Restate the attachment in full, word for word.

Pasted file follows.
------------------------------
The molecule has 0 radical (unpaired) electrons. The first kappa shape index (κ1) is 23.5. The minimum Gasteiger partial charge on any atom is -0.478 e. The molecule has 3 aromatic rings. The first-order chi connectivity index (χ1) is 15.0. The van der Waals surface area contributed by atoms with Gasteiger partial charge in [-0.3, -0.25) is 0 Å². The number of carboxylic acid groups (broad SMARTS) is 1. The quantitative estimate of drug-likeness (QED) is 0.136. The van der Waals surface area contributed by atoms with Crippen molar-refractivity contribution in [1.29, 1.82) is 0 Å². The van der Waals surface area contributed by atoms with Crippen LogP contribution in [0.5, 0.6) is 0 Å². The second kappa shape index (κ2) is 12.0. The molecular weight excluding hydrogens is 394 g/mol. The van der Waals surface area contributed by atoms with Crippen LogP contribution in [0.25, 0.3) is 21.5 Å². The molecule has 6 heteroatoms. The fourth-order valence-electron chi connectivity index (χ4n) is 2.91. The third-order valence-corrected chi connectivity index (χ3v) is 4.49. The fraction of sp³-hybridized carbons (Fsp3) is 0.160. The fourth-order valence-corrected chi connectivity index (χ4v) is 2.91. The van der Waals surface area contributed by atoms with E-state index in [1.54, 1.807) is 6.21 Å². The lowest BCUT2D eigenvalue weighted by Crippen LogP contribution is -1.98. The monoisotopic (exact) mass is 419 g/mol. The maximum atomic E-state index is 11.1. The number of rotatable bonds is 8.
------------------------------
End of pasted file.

The molecule has 0 radical (unpaired) electrons. The first kappa shape index (κ1) is 23.5. The minimum Gasteiger partial charge on any atom is -0.478 e. The molecule has 3 aromatic rings. The first-order chi connectivity index (χ1) is 15.0. The van der Waals surface area contributed by atoms with Gasteiger partial charge in [-0.3, -0.25) is 0 Å². The number of carboxylic acid groups (broad SMARTS) is 1. The quantitative estimate of drug-likeness (QED) is 0.136. The van der Waals surface area contributed by atoms with Crippen molar-refractivity contribution in [1.29, 1.82) is 0 Å². The van der Waals surface area contributed by atoms with Crippen LogP contribution in [0.5, 0.6) is 0 Å². The second kappa shape index (κ2) is 12.0. The molecular weight excluding hydrogens is 394 g/mol. The van der Waals surface area contributed by atoms with Crippen LogP contribution in [0.25, 0.3) is 21.5 Å². The molecule has 6 heteroatoms. The fourth-order valence-electron chi connectivity index (χ4n) is 2.91. The third-order valence-corrected chi connectivity index (χ3v) is 4.49. The fraction of sp³-hybridized carbons (Fsp3) is 0.160. The fourth-order valence-corrected chi connectivity index (χ4v) is 2.91. The van der Waals surface area contributed by atoms with E-state index in [1.54, 1.807) is 6.21 Å². The lowest BCUT2D eigenvalue weighted by Crippen LogP contribution is -1.98. The monoisotopic (exact) mass is 419 g/mol. The maximum atomic E-state index is 11.1. The number of rotatable bonds is 8.